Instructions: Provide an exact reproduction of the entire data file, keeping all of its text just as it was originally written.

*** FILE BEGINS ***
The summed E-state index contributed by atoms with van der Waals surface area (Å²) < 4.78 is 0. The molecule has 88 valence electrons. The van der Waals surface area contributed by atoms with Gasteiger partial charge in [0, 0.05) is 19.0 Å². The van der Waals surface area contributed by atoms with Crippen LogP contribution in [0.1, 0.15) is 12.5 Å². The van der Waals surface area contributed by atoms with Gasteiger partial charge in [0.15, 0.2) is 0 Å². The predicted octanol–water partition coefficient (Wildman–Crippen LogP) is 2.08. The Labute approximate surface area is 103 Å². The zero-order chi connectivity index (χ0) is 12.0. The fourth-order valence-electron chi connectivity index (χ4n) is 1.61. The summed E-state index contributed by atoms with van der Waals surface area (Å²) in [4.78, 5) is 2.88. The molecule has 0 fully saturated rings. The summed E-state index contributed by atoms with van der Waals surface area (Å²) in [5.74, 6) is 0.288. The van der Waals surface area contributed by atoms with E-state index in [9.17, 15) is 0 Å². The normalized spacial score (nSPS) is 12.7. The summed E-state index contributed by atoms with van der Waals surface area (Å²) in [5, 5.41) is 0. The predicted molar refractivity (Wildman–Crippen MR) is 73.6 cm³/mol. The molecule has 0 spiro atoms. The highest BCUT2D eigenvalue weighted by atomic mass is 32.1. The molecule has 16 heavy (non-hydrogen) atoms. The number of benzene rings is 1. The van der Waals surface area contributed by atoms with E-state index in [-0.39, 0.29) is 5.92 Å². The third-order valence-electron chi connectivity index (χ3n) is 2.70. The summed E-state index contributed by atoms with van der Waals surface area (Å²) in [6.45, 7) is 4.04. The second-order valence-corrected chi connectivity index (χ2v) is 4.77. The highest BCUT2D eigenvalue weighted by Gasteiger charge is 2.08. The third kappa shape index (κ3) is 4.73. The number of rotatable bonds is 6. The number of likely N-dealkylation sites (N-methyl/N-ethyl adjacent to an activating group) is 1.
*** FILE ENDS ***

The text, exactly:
The summed E-state index contributed by atoms with van der Waals surface area (Å²) < 4.78 is 0. The molecule has 88 valence electrons. The van der Waals surface area contributed by atoms with Gasteiger partial charge in [0, 0.05) is 19.0 Å². The van der Waals surface area contributed by atoms with Crippen LogP contribution in [0.1, 0.15) is 12.5 Å². The van der Waals surface area contributed by atoms with Gasteiger partial charge in [0.15, 0.2) is 0 Å². The predicted octanol–water partition coefficient (Wildman–Crippen LogP) is 2.08. The Labute approximate surface area is 103 Å². The zero-order chi connectivity index (χ0) is 12.0. The fourth-order valence-electron chi connectivity index (χ4n) is 1.61. The summed E-state index contributed by atoms with van der Waals surface area (Å²) in [4.78, 5) is 2.88. The molecule has 0 fully saturated rings. The summed E-state index contributed by atoms with van der Waals surface area (Å²) in [5.74, 6) is 0.288. The van der Waals surface area contributed by atoms with E-state index in [9.17, 15) is 0 Å². The normalized spacial score (nSPS) is 12.7. The summed E-state index contributed by atoms with van der Waals surface area (Å²) in [5, 5.41) is 0. The predicted molar refractivity (Wildman–Crippen MR) is 73.6 cm³/mol. The molecule has 0 spiro atoms. The highest BCUT2D eigenvalue weighted by atomic mass is 32.1. The molecule has 16 heavy (non-hydrogen) atoms. The number of benzene rings is 1. The van der Waals surface area contributed by atoms with E-state index in [-0.39, 0.29) is 5.92 Å². The third-order valence-electron chi connectivity index (χ3n) is 2.70. The summed E-state index contributed by atoms with van der Waals surface area (Å²) in [6.45, 7) is 4.04. The second-order valence-corrected chi connectivity index (χ2v) is 4.77. The highest BCUT2D eigenvalue weighted by Gasteiger charge is 2.08. The third kappa shape index (κ3) is 4.73. The number of rotatable bonds is 6. The number of likely N-dealkylation sites (N-methyl/N-ethyl adjacent to an activating group) is 1.